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A Tale of Two Breaches: Part III

June 7, 2011

As we’ve always said, data breaches will happen.  What separates an organization that successfully defends against an attack — or at least minimizes the damage – and one that suffers significant damage to their revenue, reputation and possibly even their viability is how quickly and effectively they can respond.  Nobody should be looking sternly at Sony because they experienced a data breach (although, they do get a dirty look for having sensitive unencrypted data on their network, but that’s a story for another thread).  Instead, we should look at how they were unable to respond like Lockheed.

In both organizations, detecting an attack and/or breach requires visibility into what’s going on, in as nearly a real-time mode as possible.  Clearly, Lockheed had the necessary visibility and timeliness of data to detect their breach.  Although we don’t know the forensic details of their successful remediation of an attack, it’s likely that it involved automated, real-time collection of a broad range of security data and metrics, including events, network traffic, system changes, performance metrics, and other data, automated correlation of the data, and both automated and human-based analysis of all that data.  Does that sound like a familiar mantra?  It should… it’s a real-world example of situational awareness.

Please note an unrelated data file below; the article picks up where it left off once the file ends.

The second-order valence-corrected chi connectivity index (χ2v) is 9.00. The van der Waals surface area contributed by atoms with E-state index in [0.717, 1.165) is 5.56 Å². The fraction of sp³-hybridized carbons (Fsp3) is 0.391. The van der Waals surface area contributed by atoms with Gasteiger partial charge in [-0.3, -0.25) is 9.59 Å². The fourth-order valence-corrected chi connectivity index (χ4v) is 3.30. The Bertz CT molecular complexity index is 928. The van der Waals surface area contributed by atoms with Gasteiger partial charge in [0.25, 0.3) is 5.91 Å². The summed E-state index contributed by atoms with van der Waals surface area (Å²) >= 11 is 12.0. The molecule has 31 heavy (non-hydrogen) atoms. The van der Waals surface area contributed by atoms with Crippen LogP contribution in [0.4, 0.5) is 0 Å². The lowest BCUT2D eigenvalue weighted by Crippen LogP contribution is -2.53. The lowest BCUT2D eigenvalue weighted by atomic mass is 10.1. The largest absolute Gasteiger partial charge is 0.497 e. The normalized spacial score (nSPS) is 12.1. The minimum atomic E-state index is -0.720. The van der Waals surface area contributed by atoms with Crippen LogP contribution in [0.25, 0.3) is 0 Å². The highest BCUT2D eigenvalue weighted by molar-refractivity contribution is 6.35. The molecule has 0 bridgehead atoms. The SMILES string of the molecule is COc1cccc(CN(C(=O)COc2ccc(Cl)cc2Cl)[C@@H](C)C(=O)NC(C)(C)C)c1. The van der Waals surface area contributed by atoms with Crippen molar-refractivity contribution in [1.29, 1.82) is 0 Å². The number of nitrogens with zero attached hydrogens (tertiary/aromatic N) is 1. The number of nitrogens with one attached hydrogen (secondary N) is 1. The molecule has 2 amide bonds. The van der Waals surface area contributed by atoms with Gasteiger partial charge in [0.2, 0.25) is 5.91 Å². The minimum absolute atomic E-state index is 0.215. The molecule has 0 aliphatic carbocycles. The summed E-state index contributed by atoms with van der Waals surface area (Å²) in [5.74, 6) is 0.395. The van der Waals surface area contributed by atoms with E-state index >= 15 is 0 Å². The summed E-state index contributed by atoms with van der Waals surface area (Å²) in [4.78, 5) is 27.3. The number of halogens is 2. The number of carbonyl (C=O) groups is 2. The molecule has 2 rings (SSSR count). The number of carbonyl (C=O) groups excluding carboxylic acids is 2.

To be clear, situational awareness is a capability, not a technology; in the interest of full disclosure, Lockheed Martin is not an eIQnetworks customer.  However, they clearly “get” the concept, and had the necessary people, processes and technologies in place to detect this kind of attack. If we could get everyone else to take a page out of their playbook, the likelihood — and by extension, the risk – from advanced persistent threats would be considerably less than it is today, and more organizations would be able to say, “we successfully defended against an attack”, rather than, “we lost a lot of our customers’ data.”

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